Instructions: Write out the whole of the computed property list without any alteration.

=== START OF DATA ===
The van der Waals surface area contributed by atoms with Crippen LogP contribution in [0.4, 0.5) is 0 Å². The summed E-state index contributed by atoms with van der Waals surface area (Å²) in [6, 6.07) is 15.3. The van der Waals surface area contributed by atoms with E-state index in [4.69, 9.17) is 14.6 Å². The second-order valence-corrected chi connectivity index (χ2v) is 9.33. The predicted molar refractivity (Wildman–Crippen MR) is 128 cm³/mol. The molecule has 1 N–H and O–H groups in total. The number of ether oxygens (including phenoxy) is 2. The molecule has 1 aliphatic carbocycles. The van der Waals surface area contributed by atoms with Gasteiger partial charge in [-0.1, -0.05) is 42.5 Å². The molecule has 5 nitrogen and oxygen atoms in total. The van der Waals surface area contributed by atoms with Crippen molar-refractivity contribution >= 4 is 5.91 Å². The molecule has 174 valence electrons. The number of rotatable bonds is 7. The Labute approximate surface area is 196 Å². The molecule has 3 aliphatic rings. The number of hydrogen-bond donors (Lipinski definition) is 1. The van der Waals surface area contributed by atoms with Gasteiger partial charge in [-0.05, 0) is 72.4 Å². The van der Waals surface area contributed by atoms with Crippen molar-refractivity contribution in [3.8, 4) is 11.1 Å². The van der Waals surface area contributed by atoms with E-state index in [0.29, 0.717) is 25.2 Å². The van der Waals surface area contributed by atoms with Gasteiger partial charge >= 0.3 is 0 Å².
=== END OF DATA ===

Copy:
The van der Waals surface area contributed by atoms with Crippen LogP contribution in [0.4, 0.5) is 0 Å². The summed E-state index contributed by atoms with van der Waals surface area (Å²) in [6, 6.07) is 15.3. The van der Waals surface area contributed by atoms with E-state index in [4.69, 9.17) is 14.6 Å². The second-order valence-corrected chi connectivity index (χ2v) is 9.33. The predicted molar refractivity (Wildman–Crippen MR) is 128 cm³/mol. The molecule has 1 N–H and O–H groups in total. The number of ether oxygens (including phenoxy) is 2. The molecule has 1 aliphatic carbocycles. The van der Waals surface area contributed by atoms with Gasteiger partial charge in [-0.1, -0.05) is 42.5 Å². The molecule has 5 nitrogen and oxygen atoms in total. The van der Waals surface area contributed by atoms with Crippen molar-refractivity contribution >= 4 is 5.91 Å². The molecule has 174 valence electrons. The number of rotatable bonds is 7. The Labute approximate surface area is 196 Å². The molecule has 3 aliphatic rings. The number of hydrogen-bond donors (Lipinski definition) is 1. The van der Waals surface area contributed by atoms with Gasteiger partial charge in [-0.05, 0) is 72.4 Å². The van der Waals surface area contributed by atoms with Crippen molar-refractivity contribution in [3.8, 4) is 11.1 Å². The van der Waals surface area contributed by atoms with E-state index in [0.29, 0.717) is 25.2 Å². The van der Waals surface area contributed by atoms with Gasteiger partial charge >= 0.3 is 0 Å².